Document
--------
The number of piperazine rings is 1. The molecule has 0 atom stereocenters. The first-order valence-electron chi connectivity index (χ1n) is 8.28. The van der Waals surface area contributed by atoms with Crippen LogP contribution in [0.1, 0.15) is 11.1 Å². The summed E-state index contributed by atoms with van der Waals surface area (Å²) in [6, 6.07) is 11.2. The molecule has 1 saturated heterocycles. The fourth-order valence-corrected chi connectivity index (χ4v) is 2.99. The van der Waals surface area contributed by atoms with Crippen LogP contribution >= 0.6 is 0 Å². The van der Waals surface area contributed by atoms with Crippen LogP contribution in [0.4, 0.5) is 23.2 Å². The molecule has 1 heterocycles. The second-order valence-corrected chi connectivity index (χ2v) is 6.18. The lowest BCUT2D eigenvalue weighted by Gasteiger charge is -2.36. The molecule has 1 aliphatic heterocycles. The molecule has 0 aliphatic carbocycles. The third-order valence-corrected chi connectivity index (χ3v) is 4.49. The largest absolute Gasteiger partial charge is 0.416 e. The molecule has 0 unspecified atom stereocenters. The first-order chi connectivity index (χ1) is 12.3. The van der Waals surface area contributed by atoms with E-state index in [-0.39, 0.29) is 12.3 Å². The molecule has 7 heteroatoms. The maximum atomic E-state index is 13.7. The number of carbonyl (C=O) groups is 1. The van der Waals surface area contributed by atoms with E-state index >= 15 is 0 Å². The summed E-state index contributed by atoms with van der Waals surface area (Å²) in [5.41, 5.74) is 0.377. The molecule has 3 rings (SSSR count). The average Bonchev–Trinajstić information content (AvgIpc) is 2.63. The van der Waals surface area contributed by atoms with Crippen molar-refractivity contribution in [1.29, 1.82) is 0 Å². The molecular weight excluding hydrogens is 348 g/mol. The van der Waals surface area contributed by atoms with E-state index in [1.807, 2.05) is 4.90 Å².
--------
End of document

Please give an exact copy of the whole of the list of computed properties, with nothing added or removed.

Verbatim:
The number of piperazine rings is 1. The molecule has 0 atom stereocenters. The first-order valence-electron chi connectivity index (χ1n) is 8.28. The van der Waals surface area contributed by atoms with Crippen LogP contribution in [0.1, 0.15) is 11.1 Å². The summed E-state index contributed by atoms with van der Waals surface area (Å²) in [6, 6.07) is 11.2. The molecule has 1 saturated heterocycles. The fourth-order valence-corrected chi connectivity index (χ4v) is 2.99. The van der Waals surface area contributed by atoms with Crippen LogP contribution >= 0.6 is 0 Å². The van der Waals surface area contributed by atoms with Crippen LogP contribution in [0.4, 0.5) is 23.2 Å². The molecule has 1 heterocycles. The second-order valence-corrected chi connectivity index (χ2v) is 6.18. The lowest BCUT2D eigenvalue weighted by Gasteiger charge is -2.36. The molecule has 1 aliphatic heterocycles. The molecule has 0 aliphatic carbocycles. The third-order valence-corrected chi connectivity index (χ3v) is 4.49. The largest absolute Gasteiger partial charge is 0.416 e. The molecule has 0 unspecified atom stereocenters. The first-order chi connectivity index (χ1) is 12.3. The van der Waals surface area contributed by atoms with E-state index in [-0.39, 0.29) is 12.3 Å². The molecule has 7 heteroatoms. The maximum atomic E-state index is 13.7. The number of carbonyl (C=O) groups is 1. The van der Waals surface area contributed by atoms with E-state index >= 15 is 0 Å². The summed E-state index contributed by atoms with van der Waals surface area (Å²) in [5.41, 5.74) is 0.377. The molecule has 3 rings (SSSR count). The average Bonchev–Trinajstić information content (AvgIpc) is 2.63. The van der Waals surface area contributed by atoms with Crippen molar-refractivity contribution in [1.29, 1.82) is 0 Å². The molecular weight excluding hydrogens is 348 g/mol. The van der Waals surface area contributed by atoms with E-state index in [1.807, 2.05) is 4.90 Å².